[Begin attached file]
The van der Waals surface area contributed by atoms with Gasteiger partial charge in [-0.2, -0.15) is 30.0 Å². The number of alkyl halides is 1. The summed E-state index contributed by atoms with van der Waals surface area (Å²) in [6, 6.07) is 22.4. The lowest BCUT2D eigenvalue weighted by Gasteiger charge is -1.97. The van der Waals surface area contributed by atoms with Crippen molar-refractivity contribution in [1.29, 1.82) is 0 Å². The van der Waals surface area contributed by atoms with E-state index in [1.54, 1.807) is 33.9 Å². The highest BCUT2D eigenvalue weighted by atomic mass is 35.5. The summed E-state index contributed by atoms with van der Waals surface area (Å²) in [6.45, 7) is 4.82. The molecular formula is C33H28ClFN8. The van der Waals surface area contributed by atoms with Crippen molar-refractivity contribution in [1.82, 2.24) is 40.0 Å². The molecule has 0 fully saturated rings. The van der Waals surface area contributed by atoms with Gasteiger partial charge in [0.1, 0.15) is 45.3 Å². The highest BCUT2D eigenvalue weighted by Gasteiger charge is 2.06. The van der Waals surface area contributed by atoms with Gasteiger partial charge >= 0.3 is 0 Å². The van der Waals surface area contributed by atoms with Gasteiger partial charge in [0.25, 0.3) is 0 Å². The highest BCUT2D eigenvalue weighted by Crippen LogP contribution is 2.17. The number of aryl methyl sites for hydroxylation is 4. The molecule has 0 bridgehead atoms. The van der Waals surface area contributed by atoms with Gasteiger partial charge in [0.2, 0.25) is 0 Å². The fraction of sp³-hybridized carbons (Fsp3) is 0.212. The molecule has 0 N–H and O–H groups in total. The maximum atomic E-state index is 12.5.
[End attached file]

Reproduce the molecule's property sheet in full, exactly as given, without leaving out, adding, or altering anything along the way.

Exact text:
The van der Waals surface area contributed by atoms with Gasteiger partial charge in [-0.2, -0.15) is 30.0 Å². The number of alkyl halides is 1. The summed E-state index contributed by atoms with van der Waals surface area (Å²) in [6, 6.07) is 22.4. The lowest BCUT2D eigenvalue weighted by Gasteiger charge is -1.97. The van der Waals surface area contributed by atoms with Crippen molar-refractivity contribution in [1.29, 1.82) is 0 Å². The van der Waals surface area contributed by atoms with E-state index in [1.54, 1.807) is 33.9 Å². The highest BCUT2D eigenvalue weighted by atomic mass is 35.5. The summed E-state index contributed by atoms with van der Waals surface area (Å²) in [6.45, 7) is 4.82. The molecular formula is C33H28ClFN8. The van der Waals surface area contributed by atoms with Crippen molar-refractivity contribution in [1.82, 2.24) is 40.0 Å². The molecule has 0 fully saturated rings. The van der Waals surface area contributed by atoms with Gasteiger partial charge in [0.1, 0.15) is 45.3 Å². The highest BCUT2D eigenvalue weighted by Gasteiger charge is 2.06. The van der Waals surface area contributed by atoms with Gasteiger partial charge >= 0.3 is 0 Å². The van der Waals surface area contributed by atoms with Gasteiger partial charge in [0.25, 0.3) is 0 Å². The highest BCUT2D eigenvalue weighted by Crippen LogP contribution is 2.17. The number of aryl methyl sites for hydroxylation is 4. The molecule has 0 bridgehead atoms. The van der Waals surface area contributed by atoms with Gasteiger partial charge in [0.2, 0.25) is 0 Å². The fraction of sp³-hybridized carbons (Fsp3) is 0.212. The molecule has 0 N–H and O–H groups in total. The maximum atomic E-state index is 12.5.